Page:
Frustrating advocates, an international commission charged with overseeing the Southern Ocean took no action Thursday on a proposal championed by the United States and New Zealand to create the world’s largest marine reserve in the seas around Antarctica.
The two nations had proposed the creation of a 872,000-square-mile reserve in the Ross Sea and East Antarctic; conservationists wanted more, some 1.9 million square miles of protected area. Crucially, despite months of talks between Washington and New Zealand’s government in Wellington, the two countries went into the meeting in Hobart, Australia, with slightly different plans and had to work out a joint proposal early this week.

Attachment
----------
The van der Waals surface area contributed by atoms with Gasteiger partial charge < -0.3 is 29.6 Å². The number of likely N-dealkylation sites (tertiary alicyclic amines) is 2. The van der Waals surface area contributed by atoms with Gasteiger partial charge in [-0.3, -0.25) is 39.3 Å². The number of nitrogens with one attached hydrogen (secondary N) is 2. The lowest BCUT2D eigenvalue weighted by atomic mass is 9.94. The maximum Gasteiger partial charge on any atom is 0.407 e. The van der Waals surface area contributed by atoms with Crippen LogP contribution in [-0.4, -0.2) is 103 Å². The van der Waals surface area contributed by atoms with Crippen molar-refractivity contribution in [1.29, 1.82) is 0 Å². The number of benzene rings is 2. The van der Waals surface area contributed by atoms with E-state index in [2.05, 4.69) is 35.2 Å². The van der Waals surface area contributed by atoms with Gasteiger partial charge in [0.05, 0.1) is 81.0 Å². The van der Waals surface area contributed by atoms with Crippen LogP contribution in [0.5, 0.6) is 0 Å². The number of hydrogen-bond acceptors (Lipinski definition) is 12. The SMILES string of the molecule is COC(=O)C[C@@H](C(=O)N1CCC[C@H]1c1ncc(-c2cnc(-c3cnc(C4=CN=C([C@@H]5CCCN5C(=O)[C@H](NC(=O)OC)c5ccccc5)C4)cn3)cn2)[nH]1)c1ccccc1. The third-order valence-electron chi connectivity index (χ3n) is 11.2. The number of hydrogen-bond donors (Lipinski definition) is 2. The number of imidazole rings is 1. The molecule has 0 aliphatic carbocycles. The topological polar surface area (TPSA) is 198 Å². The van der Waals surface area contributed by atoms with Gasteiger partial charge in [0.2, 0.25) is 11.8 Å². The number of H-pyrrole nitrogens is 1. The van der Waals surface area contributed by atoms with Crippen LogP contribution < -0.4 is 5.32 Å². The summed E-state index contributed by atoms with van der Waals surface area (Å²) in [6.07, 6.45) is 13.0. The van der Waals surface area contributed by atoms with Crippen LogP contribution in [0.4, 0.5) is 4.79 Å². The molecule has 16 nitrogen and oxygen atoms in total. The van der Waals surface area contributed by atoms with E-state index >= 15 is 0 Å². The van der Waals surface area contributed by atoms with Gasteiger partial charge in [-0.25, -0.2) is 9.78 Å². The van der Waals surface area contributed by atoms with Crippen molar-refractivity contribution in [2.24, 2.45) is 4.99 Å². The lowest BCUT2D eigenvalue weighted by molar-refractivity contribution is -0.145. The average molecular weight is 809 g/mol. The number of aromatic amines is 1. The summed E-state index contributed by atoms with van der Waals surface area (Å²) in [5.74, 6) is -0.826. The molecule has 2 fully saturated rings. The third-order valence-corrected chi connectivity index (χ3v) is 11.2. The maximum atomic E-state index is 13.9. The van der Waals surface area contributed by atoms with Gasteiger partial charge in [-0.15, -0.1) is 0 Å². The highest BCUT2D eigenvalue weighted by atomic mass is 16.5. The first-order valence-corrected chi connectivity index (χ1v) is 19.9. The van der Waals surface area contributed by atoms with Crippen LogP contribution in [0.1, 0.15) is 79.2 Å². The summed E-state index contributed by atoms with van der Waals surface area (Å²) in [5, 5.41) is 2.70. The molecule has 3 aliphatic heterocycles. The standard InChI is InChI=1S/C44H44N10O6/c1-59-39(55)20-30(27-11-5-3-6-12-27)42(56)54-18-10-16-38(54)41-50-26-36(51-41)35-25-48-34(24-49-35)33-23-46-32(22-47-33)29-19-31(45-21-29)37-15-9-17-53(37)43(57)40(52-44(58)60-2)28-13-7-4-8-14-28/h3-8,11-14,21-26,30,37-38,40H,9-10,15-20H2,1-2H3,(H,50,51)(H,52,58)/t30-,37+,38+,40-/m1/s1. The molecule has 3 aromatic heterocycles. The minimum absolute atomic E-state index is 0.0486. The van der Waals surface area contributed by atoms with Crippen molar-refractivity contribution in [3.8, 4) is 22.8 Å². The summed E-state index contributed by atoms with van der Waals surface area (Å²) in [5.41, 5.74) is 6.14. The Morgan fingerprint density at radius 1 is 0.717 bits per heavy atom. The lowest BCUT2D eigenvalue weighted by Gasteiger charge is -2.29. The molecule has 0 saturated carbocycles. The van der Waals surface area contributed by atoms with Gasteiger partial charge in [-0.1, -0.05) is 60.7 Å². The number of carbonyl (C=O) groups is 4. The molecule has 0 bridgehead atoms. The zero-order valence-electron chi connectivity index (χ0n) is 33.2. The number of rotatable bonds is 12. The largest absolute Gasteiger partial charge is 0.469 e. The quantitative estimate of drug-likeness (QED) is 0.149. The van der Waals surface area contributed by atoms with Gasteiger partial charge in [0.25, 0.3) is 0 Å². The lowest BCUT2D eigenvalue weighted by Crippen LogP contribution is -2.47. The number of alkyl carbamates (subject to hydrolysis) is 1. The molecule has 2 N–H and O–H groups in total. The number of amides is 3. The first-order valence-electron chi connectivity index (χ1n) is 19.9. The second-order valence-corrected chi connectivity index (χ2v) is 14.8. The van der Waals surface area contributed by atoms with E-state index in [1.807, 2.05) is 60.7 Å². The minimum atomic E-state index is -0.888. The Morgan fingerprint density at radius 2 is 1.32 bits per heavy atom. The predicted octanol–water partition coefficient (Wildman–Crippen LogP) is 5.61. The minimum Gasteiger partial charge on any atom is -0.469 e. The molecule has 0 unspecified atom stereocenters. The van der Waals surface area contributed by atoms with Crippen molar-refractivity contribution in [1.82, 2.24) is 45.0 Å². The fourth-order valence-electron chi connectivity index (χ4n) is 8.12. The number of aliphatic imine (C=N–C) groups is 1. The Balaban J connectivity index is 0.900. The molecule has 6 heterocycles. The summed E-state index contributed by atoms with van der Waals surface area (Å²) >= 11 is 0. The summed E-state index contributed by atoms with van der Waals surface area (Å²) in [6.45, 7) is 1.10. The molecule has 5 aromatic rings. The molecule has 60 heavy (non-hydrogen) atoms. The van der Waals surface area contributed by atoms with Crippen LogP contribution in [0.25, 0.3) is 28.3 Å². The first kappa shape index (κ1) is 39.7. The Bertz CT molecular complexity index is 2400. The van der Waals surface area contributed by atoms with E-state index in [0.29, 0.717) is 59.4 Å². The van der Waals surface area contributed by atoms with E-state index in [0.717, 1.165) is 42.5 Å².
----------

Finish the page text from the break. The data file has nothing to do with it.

The Commission for the Conservation of Antarctic Marine Living Resources, whose members include the European Union and 24 member states, operates on a consensus principle, and the issue never came to a vote.
Gerald Leape, a marine policy official with the Pew Environment Group, said China and Russia had been the main opponents of the proposal, while Japan, South Korea and Ukraine had been lukewarm.
The Southern Ocean is one of the most important ecosystems on Earth, home to penguins, seals and whales, as well as vast populations of krill, one of the most important links in the ocean food chain.
[LINK] "Group Adjourns Without Acting on Antarctic Reserve"
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